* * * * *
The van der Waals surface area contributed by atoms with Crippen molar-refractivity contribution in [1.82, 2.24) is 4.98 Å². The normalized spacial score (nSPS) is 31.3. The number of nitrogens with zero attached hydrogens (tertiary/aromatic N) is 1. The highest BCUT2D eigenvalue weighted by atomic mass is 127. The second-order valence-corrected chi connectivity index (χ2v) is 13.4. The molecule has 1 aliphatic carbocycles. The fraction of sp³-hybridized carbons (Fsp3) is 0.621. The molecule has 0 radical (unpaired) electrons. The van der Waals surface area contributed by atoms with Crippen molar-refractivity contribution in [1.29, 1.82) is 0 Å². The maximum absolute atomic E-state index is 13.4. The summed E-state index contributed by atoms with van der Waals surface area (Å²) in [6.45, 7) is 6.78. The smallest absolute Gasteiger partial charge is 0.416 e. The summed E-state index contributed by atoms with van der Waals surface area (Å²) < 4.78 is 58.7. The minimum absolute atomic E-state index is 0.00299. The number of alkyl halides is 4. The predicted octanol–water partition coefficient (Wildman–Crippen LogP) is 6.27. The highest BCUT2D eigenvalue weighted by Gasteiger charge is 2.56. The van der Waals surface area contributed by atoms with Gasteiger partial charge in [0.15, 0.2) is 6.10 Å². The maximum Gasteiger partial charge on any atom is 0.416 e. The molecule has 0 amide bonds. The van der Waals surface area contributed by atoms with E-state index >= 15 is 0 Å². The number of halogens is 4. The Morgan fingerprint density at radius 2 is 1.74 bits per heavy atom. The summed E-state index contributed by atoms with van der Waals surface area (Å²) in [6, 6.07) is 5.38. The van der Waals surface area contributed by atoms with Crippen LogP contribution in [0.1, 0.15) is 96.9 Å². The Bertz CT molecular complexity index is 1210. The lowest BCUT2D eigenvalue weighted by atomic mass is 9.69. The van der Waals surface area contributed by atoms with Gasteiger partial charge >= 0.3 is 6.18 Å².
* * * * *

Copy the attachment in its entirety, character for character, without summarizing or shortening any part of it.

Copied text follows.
The van der Waals surface area contributed by atoms with Crippen molar-refractivity contribution in [1.82, 2.24) is 4.98 Å². The normalized spacial score (nSPS) is 31.3. The number of nitrogens with zero attached hydrogens (tertiary/aromatic N) is 1. The highest BCUT2D eigenvalue weighted by atomic mass is 127. The second-order valence-corrected chi connectivity index (χ2v) is 13.4. The molecule has 1 aliphatic carbocycles. The fraction of sp³-hybridized carbons (Fsp3) is 0.621. The molecule has 0 radical (unpaired) electrons. The van der Waals surface area contributed by atoms with Crippen molar-refractivity contribution in [1.29, 1.82) is 0 Å². The maximum absolute atomic E-state index is 13.4. The summed E-state index contributed by atoms with van der Waals surface area (Å²) in [6.45, 7) is 6.78. The smallest absolute Gasteiger partial charge is 0.416 e. The summed E-state index contributed by atoms with van der Waals surface area (Å²) < 4.78 is 58.7. The minimum absolute atomic E-state index is 0.00299. The number of alkyl halides is 4. The predicted octanol–water partition coefficient (Wildman–Crippen LogP) is 6.27. The highest BCUT2D eigenvalue weighted by Gasteiger charge is 2.56. The van der Waals surface area contributed by atoms with Gasteiger partial charge in [0.15, 0.2) is 6.10 Å². The maximum Gasteiger partial charge on any atom is 0.416 e. The molecule has 0 amide bonds. The van der Waals surface area contributed by atoms with E-state index >= 15 is 0 Å². The number of halogens is 4. The Morgan fingerprint density at radius 2 is 1.74 bits per heavy atom. The summed E-state index contributed by atoms with van der Waals surface area (Å²) in [6, 6.07) is 5.38. The van der Waals surface area contributed by atoms with Crippen LogP contribution in [0.1, 0.15) is 96.9 Å². The Bertz CT molecular complexity index is 1210. The lowest BCUT2D eigenvalue weighted by atomic mass is 9.69. The van der Waals surface area contributed by atoms with Gasteiger partial charge >= 0.3 is 6.18 Å².